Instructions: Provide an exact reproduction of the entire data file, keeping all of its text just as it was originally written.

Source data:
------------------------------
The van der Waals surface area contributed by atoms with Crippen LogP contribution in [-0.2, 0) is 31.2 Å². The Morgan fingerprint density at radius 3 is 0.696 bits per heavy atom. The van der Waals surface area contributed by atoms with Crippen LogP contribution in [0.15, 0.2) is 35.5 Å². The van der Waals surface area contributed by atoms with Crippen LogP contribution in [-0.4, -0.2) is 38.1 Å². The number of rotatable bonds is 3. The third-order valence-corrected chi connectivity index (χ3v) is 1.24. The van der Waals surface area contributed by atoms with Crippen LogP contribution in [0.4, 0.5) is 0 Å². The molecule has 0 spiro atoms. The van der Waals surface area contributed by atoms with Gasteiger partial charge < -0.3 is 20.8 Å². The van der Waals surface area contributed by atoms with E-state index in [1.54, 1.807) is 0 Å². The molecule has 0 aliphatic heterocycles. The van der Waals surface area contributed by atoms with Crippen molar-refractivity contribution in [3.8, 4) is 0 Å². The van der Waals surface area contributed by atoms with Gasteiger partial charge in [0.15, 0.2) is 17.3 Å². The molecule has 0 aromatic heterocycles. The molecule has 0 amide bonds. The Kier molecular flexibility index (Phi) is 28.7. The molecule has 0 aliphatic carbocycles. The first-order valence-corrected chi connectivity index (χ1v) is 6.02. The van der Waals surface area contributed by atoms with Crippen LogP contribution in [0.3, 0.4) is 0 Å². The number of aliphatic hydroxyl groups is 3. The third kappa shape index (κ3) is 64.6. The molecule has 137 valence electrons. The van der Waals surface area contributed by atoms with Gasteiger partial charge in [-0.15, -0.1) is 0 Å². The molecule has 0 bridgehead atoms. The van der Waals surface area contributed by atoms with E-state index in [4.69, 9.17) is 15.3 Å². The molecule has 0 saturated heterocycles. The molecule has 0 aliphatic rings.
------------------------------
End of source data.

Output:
The van der Waals surface area contributed by atoms with Crippen LogP contribution in [-0.2, 0) is 31.2 Å². The Morgan fingerprint density at radius 3 is 0.696 bits per heavy atom. The van der Waals surface area contributed by atoms with Crippen LogP contribution in [0.15, 0.2) is 35.5 Å². The van der Waals surface area contributed by atoms with Crippen LogP contribution in [-0.4, -0.2) is 38.1 Å². The number of rotatable bonds is 3. The third-order valence-corrected chi connectivity index (χ3v) is 1.24. The van der Waals surface area contributed by atoms with Crippen LogP contribution in [0.4, 0.5) is 0 Å². The molecule has 0 spiro atoms. The van der Waals surface area contributed by atoms with Gasteiger partial charge < -0.3 is 20.8 Å². The van der Waals surface area contributed by atoms with E-state index in [1.54, 1.807) is 0 Å². The molecule has 0 aliphatic heterocycles. The van der Waals surface area contributed by atoms with Crippen molar-refractivity contribution in [3.8, 4) is 0 Å². The van der Waals surface area contributed by atoms with Gasteiger partial charge in [0.15, 0.2) is 17.3 Å². The molecule has 0 aromatic heterocycles. The molecule has 0 amide bonds. The Kier molecular flexibility index (Phi) is 28.7. The molecule has 0 aliphatic carbocycles. The first-order valence-corrected chi connectivity index (χ1v) is 6.02. The van der Waals surface area contributed by atoms with Crippen LogP contribution in [0.3, 0.4) is 0 Å². The number of aliphatic hydroxyl groups is 3. The third kappa shape index (κ3) is 64.6. The molecule has 137 valence electrons. The van der Waals surface area contributed by atoms with Gasteiger partial charge in [-0.15, -0.1) is 0 Å². The molecule has 0 bridgehead atoms. The van der Waals surface area contributed by atoms with E-state index in [4.69, 9.17) is 15.3 Å². The molecule has 0 saturated heterocycles. The molecule has 0 aliphatic rings.